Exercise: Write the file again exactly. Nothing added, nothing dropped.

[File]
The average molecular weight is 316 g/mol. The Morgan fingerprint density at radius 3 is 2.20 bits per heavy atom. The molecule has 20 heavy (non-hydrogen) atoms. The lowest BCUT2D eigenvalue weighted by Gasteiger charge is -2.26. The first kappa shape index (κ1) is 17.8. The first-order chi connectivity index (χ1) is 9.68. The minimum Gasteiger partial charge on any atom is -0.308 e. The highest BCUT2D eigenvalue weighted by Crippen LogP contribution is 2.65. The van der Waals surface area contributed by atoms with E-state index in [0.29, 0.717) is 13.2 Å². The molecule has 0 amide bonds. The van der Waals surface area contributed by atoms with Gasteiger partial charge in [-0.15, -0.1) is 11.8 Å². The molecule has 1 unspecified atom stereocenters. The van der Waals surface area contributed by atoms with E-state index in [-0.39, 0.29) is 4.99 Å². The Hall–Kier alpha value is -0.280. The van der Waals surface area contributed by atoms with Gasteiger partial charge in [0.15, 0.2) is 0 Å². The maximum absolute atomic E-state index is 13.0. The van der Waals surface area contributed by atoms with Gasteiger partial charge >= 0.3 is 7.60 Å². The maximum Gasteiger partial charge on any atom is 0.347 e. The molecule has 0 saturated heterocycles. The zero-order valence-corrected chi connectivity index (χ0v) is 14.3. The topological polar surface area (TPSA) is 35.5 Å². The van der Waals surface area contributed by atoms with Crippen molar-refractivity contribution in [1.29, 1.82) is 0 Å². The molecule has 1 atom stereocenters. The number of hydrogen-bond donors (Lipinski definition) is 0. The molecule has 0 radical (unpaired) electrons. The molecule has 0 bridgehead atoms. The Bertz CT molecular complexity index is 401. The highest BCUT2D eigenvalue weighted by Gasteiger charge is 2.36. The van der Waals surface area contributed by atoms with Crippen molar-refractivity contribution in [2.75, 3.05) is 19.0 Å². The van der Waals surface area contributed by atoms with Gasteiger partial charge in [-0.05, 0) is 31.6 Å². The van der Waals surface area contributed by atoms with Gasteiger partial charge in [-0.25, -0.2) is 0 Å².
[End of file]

The average molecular weight is 316 g/mol. The Morgan fingerprint density at radius 3 is 2.20 bits per heavy atom. The molecule has 20 heavy (non-hydrogen) atoms. The lowest BCUT2D eigenvalue weighted by Gasteiger charge is -2.26. The first kappa shape index (κ1) is 17.8. The first-order chi connectivity index (χ1) is 9.68. The minimum Gasteiger partial charge on any atom is -0.308 e. The highest BCUT2D eigenvalue weighted by Crippen LogP contribution is 2.65. The van der Waals surface area contributed by atoms with E-state index in [0.29, 0.717) is 13.2 Å². The molecule has 0 amide bonds. The van der Waals surface area contributed by atoms with Gasteiger partial charge in [-0.15, -0.1) is 11.8 Å². The molecule has 1 unspecified atom stereocenters. The van der Waals surface area contributed by atoms with E-state index in [-0.39, 0.29) is 4.99 Å². The Hall–Kier alpha value is -0.280. The van der Waals surface area contributed by atoms with Gasteiger partial charge in [0.15, 0.2) is 0 Å². The maximum absolute atomic E-state index is 13.0. The van der Waals surface area contributed by atoms with Gasteiger partial charge >= 0.3 is 7.60 Å². The maximum Gasteiger partial charge on any atom is 0.347 e. The molecule has 0 saturated heterocycles. The zero-order valence-corrected chi connectivity index (χ0v) is 14.3. The topological polar surface area (TPSA) is 35.5 Å². The van der Waals surface area contributed by atoms with Crippen molar-refractivity contribution in [1.29, 1.82) is 0 Å². The molecule has 1 atom stereocenters. The number of hydrogen-bond donors (Lipinski definition) is 0. The molecule has 0 radical (unpaired) electrons. The molecule has 0 bridgehead atoms. The Bertz CT molecular complexity index is 401. The highest BCUT2D eigenvalue weighted by Gasteiger charge is 2.36. The van der Waals surface area contributed by atoms with Crippen molar-refractivity contribution in [2.75, 3.05) is 19.0 Å². The van der Waals surface area contributed by atoms with Gasteiger partial charge in [-0.05, 0) is 31.6 Å². The van der Waals surface area contributed by atoms with Gasteiger partial charge in [-0.25, -0.2) is 0 Å².